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Park History: Lake Clark National Park and Preserve


Lake Clark National Park and Preserve. NPS Photo.

Though not one of the most remote national parks in Alaska, Lake Clark National Park and Preserve isn't at a loss for rugged and spectacular terrain. Across its 4-million-plus acres you can find plenty of places to achieve solitude.

Dick Proenneke discovered just that in the 1960s, when he headed to Upper Twin Lake in what is now the national park and, with his own hands, built a cabin that still stands today as an historic structure, as well as a symbol of the romanticism that seems to swirl in the minds of those who dream of living self-sufficient in North America's wilds.

It wasn't until this date in 1980 that Lake Clark, and seven other Alaskan parks, were added to the national park system as a result of the Alaska National Interest Lands Conservation Act.

Under this legislation, Lake Clark was created to "protect the watershed necessary for perpetuation of the red salmon fishery in Bristol Bay; to maintain unimpaired the scenic beauty and quality of portions of the Alaska Range and the Aleutian Range, including active volcanoes, glaciers, wild rivers, lakes, waterfalls, and alpine meadows in their natural state; and to protect habitat for and populations of fish and wildlife including but not limited to caribou, Dall sheep, brown/grizzly bears, bald eagles, and peregrine falcons."

These days the park is a magnet for hearty souls in search of backcountry hiking, rafting, kayaking, wildlife viewing, hunting and fishing. That said, only about TK folks visit Lake Clark each year. For those souls, getting around Lake Clark usually revolves around bush planes (aka, air taxis) that will ferry you into the park's interior and return at a prearranged time and place to pick you up.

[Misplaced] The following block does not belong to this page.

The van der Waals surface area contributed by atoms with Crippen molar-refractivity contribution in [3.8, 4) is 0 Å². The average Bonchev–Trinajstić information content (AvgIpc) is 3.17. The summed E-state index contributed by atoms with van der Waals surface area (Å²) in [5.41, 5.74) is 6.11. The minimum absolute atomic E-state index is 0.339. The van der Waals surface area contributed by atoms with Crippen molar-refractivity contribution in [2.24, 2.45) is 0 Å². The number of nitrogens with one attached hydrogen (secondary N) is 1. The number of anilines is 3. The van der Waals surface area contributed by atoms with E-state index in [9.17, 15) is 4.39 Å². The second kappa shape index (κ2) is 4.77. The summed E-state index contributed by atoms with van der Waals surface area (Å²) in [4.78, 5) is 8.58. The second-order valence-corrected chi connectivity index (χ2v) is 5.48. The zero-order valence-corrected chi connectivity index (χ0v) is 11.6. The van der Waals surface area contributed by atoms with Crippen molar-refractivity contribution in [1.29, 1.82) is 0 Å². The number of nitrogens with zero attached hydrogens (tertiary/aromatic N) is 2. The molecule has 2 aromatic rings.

Park officials don't mince words when discussing the opportunities available in the park. They want you to realize how remote and rugged Lake Clark is.

Lake Clark National Park and Preserve is a wild part of the world. All camping is primitive, no facilities or designated campsites exist. You should use Leave No Trace guidelines to minimize your impacts. Backcountry permits for camping and hiking are not required, however there are rules and regulations governing one's behavior in all national park areas. Become familiar with them. Resist the urge to take, shape or alter the wilderness around you....

...Lake Clark is exceptionally remote and isolated. Weather can often be uncooperative. Adventures here demand self-sufficiency and advanced backcountry skills. Help is what you bring with you: common sense and skills. Assistance maybe days away. Travelers should also be prepared for the possibility of inclement weather delaying scheduled pick-up, perhaps by several days. See our safety page for more information....

...Lake Clark is a trailless wilderness, and you are free to travel where you like. No trails, no cabins, just you, out there. Trails become travel corridors that congregate people and concentrate their impacts. Traillessness helps to disperse use and its associated impacts. However, spending time in this pristine country requires preparation, self-sufficiency, and backcountry skills...

...A trailless wilderness is all about choices: yours as a traveler and ours as Lake Clark’s wilderness stewards. Where you go .... How you get there from here..... What, if anything, lies ahead for you? These are all unknowns. At the visitor center and over the phone, we are frequently asked: "Show me the trails" or "Tell me where you think I’d like to go". We tactfully resist planning trips for people. Instead we offer traveling tips, suggestions, a planning tool or two and some map resources. Are you willing to explore your own route, correct mistakes in route selection and reap the rewards of self accomplishment or must you follow in the footsteps of others? Frequently these same apprehensive people return saying, " I can’t believe the experience we’ve just had. It was wonderful! Keep it as it is."...

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